Starling eyes 2021 capital raise as Irish licence talks progress

Challenger bank plans to use Republic as base for European expansion


Starling, the British challenger bank founded by former AIB chief operating officer Anne Boden, is likely to raise fresh capital next year to expand its offering for small UK businesses and advance plans to use the Republic as a base for European expansion, according to a senior executive with the lender.

Declan Ferguson, chief strategy officer at Starling, said on a video seminar hosted by Goodbody Stockbrokers on Thursday that the company, which has raised £363 million (€398 million) of equity and grants since it was set up in 2014, will likely raise fresh money “at some stage next year” as its asset base grows.

Ms Boden said last month that Starling has resumed talks with the Central Bank of Ireland, after a hiatus lasting a number of months due to the Covid-19 crisis, on securing a balancing licence that will allow it to expand in the Republic and other markets.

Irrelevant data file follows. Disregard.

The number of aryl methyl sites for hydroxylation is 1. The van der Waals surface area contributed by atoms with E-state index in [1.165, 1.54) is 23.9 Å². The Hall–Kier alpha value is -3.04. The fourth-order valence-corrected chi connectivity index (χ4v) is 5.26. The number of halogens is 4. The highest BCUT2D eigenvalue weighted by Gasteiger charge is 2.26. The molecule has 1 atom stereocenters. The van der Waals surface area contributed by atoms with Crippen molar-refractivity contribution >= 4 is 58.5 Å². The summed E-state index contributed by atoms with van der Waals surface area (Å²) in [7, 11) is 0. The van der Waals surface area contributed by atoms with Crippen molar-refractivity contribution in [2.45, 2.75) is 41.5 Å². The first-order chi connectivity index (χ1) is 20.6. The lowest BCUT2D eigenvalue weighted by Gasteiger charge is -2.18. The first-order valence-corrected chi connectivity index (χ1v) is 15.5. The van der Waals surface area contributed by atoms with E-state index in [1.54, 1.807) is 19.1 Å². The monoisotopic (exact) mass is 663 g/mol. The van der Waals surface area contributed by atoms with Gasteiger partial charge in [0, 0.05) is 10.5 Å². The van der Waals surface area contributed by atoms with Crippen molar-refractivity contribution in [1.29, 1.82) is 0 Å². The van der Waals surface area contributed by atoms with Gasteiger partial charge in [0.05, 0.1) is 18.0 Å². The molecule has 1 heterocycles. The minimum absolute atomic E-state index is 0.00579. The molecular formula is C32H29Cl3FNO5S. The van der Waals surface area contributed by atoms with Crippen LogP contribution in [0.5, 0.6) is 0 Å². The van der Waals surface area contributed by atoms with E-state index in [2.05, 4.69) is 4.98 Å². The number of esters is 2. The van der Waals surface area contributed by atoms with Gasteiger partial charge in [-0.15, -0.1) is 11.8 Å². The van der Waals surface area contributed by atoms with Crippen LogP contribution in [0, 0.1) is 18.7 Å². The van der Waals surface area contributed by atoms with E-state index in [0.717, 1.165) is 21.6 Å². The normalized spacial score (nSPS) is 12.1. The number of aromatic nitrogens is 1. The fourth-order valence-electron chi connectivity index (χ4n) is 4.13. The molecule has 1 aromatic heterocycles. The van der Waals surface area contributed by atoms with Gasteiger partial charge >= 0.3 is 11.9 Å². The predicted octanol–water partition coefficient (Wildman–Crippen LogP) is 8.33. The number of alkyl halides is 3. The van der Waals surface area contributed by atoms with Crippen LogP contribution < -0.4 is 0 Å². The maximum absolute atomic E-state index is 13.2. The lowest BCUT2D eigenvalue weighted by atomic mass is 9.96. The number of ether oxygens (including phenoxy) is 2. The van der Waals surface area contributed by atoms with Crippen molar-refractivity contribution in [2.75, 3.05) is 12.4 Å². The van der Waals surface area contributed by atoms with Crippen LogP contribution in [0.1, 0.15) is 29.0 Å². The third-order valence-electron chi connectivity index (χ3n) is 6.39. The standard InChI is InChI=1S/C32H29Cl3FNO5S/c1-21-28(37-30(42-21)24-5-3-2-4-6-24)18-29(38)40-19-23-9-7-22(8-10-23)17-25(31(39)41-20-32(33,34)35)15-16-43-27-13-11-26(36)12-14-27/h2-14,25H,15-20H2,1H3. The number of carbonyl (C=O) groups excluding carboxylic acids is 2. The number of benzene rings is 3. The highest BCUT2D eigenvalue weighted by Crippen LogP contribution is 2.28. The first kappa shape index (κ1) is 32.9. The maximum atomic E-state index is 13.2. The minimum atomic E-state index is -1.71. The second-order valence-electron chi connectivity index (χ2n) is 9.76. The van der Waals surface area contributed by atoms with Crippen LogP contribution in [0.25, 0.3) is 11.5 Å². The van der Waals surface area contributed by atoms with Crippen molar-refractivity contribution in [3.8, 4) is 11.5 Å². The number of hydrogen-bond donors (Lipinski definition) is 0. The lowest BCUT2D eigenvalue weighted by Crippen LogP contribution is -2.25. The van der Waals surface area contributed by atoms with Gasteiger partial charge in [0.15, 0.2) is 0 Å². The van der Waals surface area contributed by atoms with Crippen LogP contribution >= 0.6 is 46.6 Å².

The digital bank has already established a subsidiary in Dublin, both to potentially service the Irish market and to use as a springboard into other European markets, starting with the Netherlands, France and Germany.


Starling claims to be the fastest-growing SME bank in Europe with a new account being added every 35 seconds. The bank’s deposit base has grown to £3.5 billion from £600 million in the past 12 months, with recent lending activity being driven by UK government-backed coronavirus business interruption loans scheme, according to Mr Ferguson.

Ms Boden has set her sights on Starling reaching breakeven in the fourth quarter of this year, at a time when fintechs targeting areas of traditional banking, such as Monzo and Revolut, have yet to make money.

Mr Ferguson said that Revolut, which says it has more than 1 million account holders in Republic, “has had a huge impact” on the market.

“Hopefully we’ll bring about more disruption to that market as well,” he said, without giving details of the plans.